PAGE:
Yet for all its versatility, this undergraduate degree track, housed in Boise State’s Department of Community and Environmental Health, is relatively new to higher education. As department head Lillian Smith explained, “we’re only two years into having accredited undergrad programs in public health across the United States, even though this type of program has been in the works, nationally, for about a decade.”
She added: “Now the undergrad degree in public health is the fastest growing new degree in the U.S.”
Smith, who earned her master’s and doctorate in public health, joins Boise State from the east coast, where she helped launch a new school of public health at West Virginia University. Her professional focus has been on research and teaching others about community engagement in public health – specifically, how to help communities work together and respond to their own issues.
“The beauty of public health is that it’s the unifying factor for so many players – you’ve got city and county governments, health officials, businesses, universities and a whole host of other people all working together to address collective issues,” Smith said. “It can be anything from, ‘How do we clean up the river?’ to ‘How do we change people’s eating habits?’ That’s the exciting thing about public health; it can be both social and scientific.”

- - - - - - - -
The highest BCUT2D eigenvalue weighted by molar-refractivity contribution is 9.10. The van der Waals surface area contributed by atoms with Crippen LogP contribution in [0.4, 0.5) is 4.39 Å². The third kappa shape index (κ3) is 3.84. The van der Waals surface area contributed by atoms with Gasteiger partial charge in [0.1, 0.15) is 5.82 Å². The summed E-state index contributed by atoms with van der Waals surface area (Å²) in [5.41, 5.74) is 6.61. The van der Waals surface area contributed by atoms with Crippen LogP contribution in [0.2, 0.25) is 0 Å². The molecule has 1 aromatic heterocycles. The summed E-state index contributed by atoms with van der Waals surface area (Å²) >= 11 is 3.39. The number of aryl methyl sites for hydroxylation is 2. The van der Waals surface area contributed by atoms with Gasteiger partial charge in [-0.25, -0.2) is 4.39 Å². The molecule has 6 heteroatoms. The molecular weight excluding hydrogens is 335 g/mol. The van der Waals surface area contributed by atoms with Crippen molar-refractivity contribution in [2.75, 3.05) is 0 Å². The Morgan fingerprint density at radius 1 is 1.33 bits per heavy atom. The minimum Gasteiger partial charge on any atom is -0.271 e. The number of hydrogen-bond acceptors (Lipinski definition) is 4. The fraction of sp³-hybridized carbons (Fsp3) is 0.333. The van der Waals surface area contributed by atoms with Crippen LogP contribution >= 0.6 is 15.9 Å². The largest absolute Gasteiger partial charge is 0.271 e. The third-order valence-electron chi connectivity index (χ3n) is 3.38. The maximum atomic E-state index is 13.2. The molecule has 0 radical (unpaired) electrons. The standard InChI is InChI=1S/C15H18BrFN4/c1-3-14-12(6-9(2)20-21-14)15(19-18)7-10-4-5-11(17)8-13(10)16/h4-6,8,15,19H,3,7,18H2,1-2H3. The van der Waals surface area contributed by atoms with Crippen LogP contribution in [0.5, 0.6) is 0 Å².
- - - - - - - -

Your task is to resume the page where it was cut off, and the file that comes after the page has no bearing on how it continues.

Boise State students interested in public health choose either a general program of study or one of two emphasis areas: environmental and occupational health, a math and science based emphasis that focuses on issues like industrial hygiene and how ventilation affects hospital health; and health education and promotion, which Smith explained is more behavioral based and focuses on social innovations and how systems and the built environment impact habits.
“In the general, you’re exposed to a little of both emphasis areas and could study business or non-profit management,” Smith added. “The bottom line is, there’s a place for everyone at the table if they’re interested in community health.”